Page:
Vietnam has made significant efforts through disaster risk reduction (DRR) and climate change adaptation (CCA) programs to enhance the resilience of its coastal communities and reduce climate risks. These programs have contributed to significant declines in weather-related human fatalities, but the increases in human injuries and economic losses over the last two decades reveal that these programs have not been fully successful.
This research explores and evaluates factors shaping the success of the recent DRR and CCA efforts in central Vietnam’s coastal communities and investigates opportunities to enhance community resilience (CR) and thereby reduce risks of future climate change. The empirical part of this research relied on community-based participatory action research approaches to engage local residents in Tuong Van community and their representatives from local to provincial agencies. Findings from the case study showed that the success of DRR and CCA programs in enhancing CR and reducing climate risks were shaped by the availability, quality and interplay of five forms of capital (physical, financial, natural, human and social resources) as well as the quality of DRR and CCA governance across multiple scales. Factor that need to be addressed in the transition towards more resilient coastal communities in central Vietnam include limited public participation, lack of responsibility, transparency and accountability, as well as poor collaboration and co-ordination amongst actors at local through national scales in the development and implementation of the two programs aimed at reducing climate risks.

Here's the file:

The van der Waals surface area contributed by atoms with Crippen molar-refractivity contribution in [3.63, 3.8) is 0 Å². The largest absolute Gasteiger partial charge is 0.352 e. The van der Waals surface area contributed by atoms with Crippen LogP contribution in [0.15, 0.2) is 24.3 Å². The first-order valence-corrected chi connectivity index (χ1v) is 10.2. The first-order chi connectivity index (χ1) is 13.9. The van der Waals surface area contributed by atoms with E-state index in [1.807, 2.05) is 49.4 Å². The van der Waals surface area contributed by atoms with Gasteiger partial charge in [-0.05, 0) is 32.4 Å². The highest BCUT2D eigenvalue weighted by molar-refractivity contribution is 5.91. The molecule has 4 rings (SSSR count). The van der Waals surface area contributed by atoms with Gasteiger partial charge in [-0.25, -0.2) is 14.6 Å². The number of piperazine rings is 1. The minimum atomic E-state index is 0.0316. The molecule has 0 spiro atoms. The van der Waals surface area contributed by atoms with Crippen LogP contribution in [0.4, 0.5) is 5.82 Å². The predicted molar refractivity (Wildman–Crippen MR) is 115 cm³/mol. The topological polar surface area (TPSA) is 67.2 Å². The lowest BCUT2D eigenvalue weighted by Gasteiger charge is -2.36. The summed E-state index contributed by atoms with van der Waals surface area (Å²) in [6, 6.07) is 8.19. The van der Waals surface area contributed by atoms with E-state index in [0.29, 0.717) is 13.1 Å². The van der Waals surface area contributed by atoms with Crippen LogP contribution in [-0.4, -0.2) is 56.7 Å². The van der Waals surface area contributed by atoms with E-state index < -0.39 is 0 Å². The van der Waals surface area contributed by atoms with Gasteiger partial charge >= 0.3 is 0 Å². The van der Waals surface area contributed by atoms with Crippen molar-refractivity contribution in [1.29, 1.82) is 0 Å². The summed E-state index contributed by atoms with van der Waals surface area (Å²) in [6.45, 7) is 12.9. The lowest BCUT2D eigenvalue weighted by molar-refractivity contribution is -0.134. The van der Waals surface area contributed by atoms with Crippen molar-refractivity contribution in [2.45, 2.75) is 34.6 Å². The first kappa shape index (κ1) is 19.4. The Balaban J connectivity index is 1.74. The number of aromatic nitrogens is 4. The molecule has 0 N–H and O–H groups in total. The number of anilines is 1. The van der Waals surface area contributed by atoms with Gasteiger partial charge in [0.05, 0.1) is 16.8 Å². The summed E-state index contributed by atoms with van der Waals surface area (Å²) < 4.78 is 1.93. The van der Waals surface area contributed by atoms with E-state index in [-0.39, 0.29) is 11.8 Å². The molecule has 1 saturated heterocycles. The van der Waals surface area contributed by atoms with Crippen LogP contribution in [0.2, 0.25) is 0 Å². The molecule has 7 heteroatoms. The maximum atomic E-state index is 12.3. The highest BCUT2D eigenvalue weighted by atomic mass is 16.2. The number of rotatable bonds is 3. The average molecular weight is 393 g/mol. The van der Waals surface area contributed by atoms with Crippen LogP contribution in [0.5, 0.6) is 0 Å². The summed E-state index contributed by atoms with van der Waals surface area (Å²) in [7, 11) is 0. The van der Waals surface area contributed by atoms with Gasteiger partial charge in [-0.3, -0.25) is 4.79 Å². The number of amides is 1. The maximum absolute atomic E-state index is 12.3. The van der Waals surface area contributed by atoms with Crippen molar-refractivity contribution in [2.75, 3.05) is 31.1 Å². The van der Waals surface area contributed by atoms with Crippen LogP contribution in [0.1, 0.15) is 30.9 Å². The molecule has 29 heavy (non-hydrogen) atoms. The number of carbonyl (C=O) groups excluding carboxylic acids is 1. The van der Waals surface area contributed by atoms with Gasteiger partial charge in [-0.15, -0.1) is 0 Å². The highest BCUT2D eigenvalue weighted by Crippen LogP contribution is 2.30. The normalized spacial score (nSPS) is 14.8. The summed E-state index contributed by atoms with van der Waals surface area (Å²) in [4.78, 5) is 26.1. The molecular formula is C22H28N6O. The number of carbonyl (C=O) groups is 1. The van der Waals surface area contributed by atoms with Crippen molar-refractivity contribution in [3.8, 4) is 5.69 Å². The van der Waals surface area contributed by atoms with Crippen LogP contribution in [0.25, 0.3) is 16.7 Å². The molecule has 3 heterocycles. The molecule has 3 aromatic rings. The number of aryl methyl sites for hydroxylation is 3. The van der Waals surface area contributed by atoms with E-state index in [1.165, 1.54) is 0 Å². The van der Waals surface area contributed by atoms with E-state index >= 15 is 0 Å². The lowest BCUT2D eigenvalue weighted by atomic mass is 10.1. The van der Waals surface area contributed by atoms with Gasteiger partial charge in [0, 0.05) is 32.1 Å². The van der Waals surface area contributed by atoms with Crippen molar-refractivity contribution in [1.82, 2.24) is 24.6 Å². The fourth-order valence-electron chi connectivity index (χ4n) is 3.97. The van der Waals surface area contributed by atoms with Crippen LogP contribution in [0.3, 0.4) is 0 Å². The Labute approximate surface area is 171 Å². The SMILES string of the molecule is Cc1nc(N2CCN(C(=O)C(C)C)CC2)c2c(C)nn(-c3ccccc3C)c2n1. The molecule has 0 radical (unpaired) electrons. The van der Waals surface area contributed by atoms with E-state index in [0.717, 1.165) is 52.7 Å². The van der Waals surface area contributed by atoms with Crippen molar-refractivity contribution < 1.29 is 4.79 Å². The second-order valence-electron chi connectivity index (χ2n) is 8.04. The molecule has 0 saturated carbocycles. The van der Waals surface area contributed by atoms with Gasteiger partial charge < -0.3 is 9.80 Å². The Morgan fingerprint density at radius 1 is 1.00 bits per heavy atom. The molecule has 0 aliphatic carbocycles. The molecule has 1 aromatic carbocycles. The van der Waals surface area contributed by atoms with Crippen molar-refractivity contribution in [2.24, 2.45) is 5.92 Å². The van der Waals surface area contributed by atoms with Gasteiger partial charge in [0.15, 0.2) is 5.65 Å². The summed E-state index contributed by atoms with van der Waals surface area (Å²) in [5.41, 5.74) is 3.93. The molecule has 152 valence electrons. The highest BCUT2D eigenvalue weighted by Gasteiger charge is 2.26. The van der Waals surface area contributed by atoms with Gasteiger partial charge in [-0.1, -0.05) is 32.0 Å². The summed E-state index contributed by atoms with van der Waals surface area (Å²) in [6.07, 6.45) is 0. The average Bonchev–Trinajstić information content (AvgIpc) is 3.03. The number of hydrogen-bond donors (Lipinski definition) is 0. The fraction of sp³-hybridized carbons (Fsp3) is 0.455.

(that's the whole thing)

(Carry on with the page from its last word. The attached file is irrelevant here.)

Overall this research reinforces recent efforts to engage local communities in global environmental change research. It not only contributes to efforts to reduce the uncertainties about global climate change and its impacts at the community level, but also advances our knowledge about the interplay between DRR and CCA approaches (concepts and practices) to enhancing CR and reducing climate risks. The research also shows that fostering the development of climate-resilient communities will depend in part on our capacity to further integrate five research themes: climate change, the five capitals, CR, DRR and CCA.